Ksar Akil (also Ksar 'Akil or Ksar Aqil[3]) is an archeological site 10 km (6.2 mi) northeast of Beirut in Lebanon. It is located about 800 m (2,600 ft) west of Antelias spring on the north bank of the northern tributary of the Wadi Antelias. It is a large rock shelter below a steep limestone cliff.[4]

Ksar Akil
Ksar Akil
Ksar Akil
location in Lebanon
Ksar Akil
Ksar Akil
Ksar Akil (Lebanon)
Alternative nameKsar 'Aqil
Location10 km (6.2 mi) northeast of Beirut
Coordinates33°55′00″N 35°36′00″E / 33.916667°N 35.6°E / 33.916667; 35.6
TypeRock Shelter
History
PeriodsMiddle Palaeolithic, Upper Palaeolithic, Epipaleolithic (Levant)
CulturesTransitional/Initial Upper Palaeolithic, Ahmarian Northern Facies, Levantine Aurignacian, Antelian
Site notes
Excavation dates1937-1938, 1947-1948, 1969-1975
ArchaeologistsJ.G. Doherty: Boston College, J.F. Ewing: Fordham University, Jacques Tixier: CNRS
Public accessYes
Layer sequence at Ksar Akil, and discovery of two fossils of Homo sapiens, dated to 40,800 to 39,200 years BP for "Egbert",[1]and 42,400–41,700 BP for "Ethelruda".[1].
Snail and Mollusca shells found in Ksar Akil
Anatomically Modern Humans known archaeological remains in Europe and Africa, directly dated, calibrated carbon dates as of 2013.[2]
Ksar Akil Flake made by Levallois technique. Found on the surface at Ksar Akil, Lebanon. Blue-grey jurassic flint that patinates to white.

It was first noticed by Godefroy Zumoffen in 1900[5] and first studied by A. E. Day in 1926[6] then first systematically excavated by J.G. Doherty, S.J., and J.F. Ewing, S.J., in 1937-1938 and again in 1947-1948, then later by Jacques Tixier in 1969-1975 before research was interrupted by the Lebanese Civil War.

Excavations showed occupational deposits reaching down to a depth of 23.6 m (77 ft) with one of the longest sequences of Paleolithic flint industries ever found in the Middle East. The first level of 8 m (26 ft) contained Upper Levallois-Mousterian remains with long and triangular Lithic flakes. The level above this showed industries accounting for all six stages of the Upper Paleolithic. An Emireh point was found at the first stage of this level (XXIV), at around 15.2 m (50 ft) below datum, in association with the hominin mandible Ksar Akil 2. Studies by Hooijer showed Capra and Dama were dominant in the fauna along with Stephanorhinus in later Levalloiso-Mousterian levels.[4]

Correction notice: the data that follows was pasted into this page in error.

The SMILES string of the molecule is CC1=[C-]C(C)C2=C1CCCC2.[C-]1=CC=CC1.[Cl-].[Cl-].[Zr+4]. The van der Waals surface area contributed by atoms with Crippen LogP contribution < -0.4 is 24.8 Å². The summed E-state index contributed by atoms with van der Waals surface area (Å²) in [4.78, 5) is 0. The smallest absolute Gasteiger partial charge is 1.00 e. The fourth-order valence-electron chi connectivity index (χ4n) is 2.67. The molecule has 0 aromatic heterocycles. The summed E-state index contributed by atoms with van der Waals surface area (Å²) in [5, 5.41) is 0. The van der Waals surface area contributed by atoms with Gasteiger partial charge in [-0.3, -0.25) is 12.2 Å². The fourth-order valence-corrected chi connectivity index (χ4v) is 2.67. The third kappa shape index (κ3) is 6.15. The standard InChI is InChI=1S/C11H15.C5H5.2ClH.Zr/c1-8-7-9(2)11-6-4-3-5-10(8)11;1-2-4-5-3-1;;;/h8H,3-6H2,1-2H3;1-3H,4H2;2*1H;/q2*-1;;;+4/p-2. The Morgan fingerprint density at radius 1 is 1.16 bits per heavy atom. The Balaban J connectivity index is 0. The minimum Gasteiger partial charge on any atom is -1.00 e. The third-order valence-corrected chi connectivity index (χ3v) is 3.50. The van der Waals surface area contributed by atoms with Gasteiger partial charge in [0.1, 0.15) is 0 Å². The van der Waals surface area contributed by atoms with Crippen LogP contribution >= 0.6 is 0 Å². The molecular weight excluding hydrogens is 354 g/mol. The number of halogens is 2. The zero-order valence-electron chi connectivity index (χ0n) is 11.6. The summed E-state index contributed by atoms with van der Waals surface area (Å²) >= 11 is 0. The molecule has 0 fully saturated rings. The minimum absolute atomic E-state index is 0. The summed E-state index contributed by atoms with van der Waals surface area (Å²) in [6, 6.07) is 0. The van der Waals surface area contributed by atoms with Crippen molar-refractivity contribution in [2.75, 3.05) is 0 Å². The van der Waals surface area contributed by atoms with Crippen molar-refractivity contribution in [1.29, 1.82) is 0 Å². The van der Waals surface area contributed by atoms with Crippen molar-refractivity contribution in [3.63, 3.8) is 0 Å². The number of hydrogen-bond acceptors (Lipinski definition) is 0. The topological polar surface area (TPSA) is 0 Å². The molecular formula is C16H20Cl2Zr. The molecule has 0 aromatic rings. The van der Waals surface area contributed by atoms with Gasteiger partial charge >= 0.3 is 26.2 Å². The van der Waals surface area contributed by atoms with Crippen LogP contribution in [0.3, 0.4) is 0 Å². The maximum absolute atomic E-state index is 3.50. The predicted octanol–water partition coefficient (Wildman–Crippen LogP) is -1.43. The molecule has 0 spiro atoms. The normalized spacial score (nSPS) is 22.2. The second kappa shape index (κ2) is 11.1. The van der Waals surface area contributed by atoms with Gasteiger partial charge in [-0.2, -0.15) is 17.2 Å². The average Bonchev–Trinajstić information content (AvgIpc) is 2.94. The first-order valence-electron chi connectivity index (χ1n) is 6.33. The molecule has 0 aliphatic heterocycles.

It is assumed to be one of the earliest known sites containing Upper Paleolithic technologies including Ahmarian cultural objects. Artifacts recovered from the site include Ksar Akil flakes, the main type of tool found at the site, along with pierced shells and chipped edge modifications that suggest these have been used as pendants or beads. This indicates that the inhabitants were among the first in Western Eurasia to use personal ornaments. Results from radiocarbon dating indicate that the early humans may have lived at the site approximately 45,000 years ago or earlier. The presence of personal ornaments at Ksar Akil is suggestive of modern human behavior. The findings of ornaments at the site are contemporaneous with ornaments found at Late Stone Age sites such as Enkapune Ya Muto.[7][8][9]

The site was rescued from burial under the sludge of gravel-making machines in 1964 by the Department of Antiquities, although is mostly unrecognizable due to quarrying operations with its talus buried under tons of soil.[4]

Aside from 10 teeth from Üçağızlı Cave in southern Turkey, Ksar Akil is the only site with hominin remains from the Early Upper Paleolithic and Initial Upper Paleolithic in the Levant discovered so far.[10][1]

Hominin remainsEdit

Ksar Akil 1: "Egbert"Edit

A complete skeleton of a juvenile Homo sapiens, referred to as Ksar Akil 1, or more commonly known as Egbert, was discovered in level XVII at 11.6 m (38 ft) cemented into breccia. At the time of death, Egbert is estimated to have been 7 to 9 years old, and due to its small size, may have been female.[10] Egbert was covered by a pile of cobbles, which may indicate deliberate burial.[11] An second maxilla and some rib fragments were discovered nearby the burial, which indicates a second individual may also have been buried in the same place. [1]